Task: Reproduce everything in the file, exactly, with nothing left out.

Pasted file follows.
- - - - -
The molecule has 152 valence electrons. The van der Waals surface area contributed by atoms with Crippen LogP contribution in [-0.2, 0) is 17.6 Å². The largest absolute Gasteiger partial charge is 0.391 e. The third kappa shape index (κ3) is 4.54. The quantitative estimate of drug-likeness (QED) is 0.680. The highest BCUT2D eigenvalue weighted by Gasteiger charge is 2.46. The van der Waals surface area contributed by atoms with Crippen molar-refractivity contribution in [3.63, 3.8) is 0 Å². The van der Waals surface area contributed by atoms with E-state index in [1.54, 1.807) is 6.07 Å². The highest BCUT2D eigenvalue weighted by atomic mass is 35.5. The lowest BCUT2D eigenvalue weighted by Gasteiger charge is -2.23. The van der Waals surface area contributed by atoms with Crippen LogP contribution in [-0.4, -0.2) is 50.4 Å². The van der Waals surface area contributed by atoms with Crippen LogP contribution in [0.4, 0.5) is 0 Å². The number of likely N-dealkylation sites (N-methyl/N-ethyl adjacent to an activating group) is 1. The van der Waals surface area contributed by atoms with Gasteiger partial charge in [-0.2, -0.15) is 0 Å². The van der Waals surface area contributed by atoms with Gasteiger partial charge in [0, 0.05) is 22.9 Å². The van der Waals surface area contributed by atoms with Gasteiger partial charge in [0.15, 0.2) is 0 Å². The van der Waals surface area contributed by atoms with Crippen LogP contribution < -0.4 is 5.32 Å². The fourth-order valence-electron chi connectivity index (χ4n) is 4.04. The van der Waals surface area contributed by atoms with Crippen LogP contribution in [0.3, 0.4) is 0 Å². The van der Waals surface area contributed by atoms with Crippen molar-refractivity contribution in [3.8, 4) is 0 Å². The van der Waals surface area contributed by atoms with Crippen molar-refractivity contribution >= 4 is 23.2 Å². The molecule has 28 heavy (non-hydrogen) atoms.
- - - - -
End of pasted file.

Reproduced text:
The molecule has 152 valence electrons. The van der Waals surface area contributed by atoms with Crippen LogP contribution in [-0.2, 0) is 17.6 Å². The largest absolute Gasteiger partial charge is 0.391 e. The third kappa shape index (κ3) is 4.54. The quantitative estimate of drug-likeness (QED) is 0.680. The highest BCUT2D eigenvalue weighted by Gasteiger charge is 2.46. The van der Waals surface area contributed by atoms with Crippen molar-refractivity contribution in [3.63, 3.8) is 0 Å². The van der Waals surface area contributed by atoms with E-state index in [1.54, 1.807) is 6.07 Å². The highest BCUT2D eigenvalue weighted by atomic mass is 35.5. The lowest BCUT2D eigenvalue weighted by Gasteiger charge is -2.23. The van der Waals surface area contributed by atoms with Crippen LogP contribution in [-0.4, -0.2) is 50.4 Å². The van der Waals surface area contributed by atoms with Crippen LogP contribution in [0.4, 0.5) is 0 Å². The number of likely N-dealkylation sites (N-methyl/N-ethyl adjacent to an activating group) is 1. The van der Waals surface area contributed by atoms with Gasteiger partial charge in [-0.2, -0.15) is 0 Å². The van der Waals surface area contributed by atoms with Gasteiger partial charge in [0, 0.05) is 22.9 Å². The van der Waals surface area contributed by atoms with Gasteiger partial charge in [0.15, 0.2) is 0 Å². The van der Waals surface area contributed by atoms with Crippen LogP contribution < -0.4 is 5.32 Å². The fourth-order valence-electron chi connectivity index (χ4n) is 4.04. The van der Waals surface area contributed by atoms with Crippen LogP contribution in [0.3, 0.4) is 0 Å². The van der Waals surface area contributed by atoms with Crippen molar-refractivity contribution in [3.8, 4) is 0 Å². The van der Waals surface area contributed by atoms with Crippen molar-refractivity contribution >= 4 is 23.2 Å². The molecule has 28 heavy (non-hydrogen) atoms.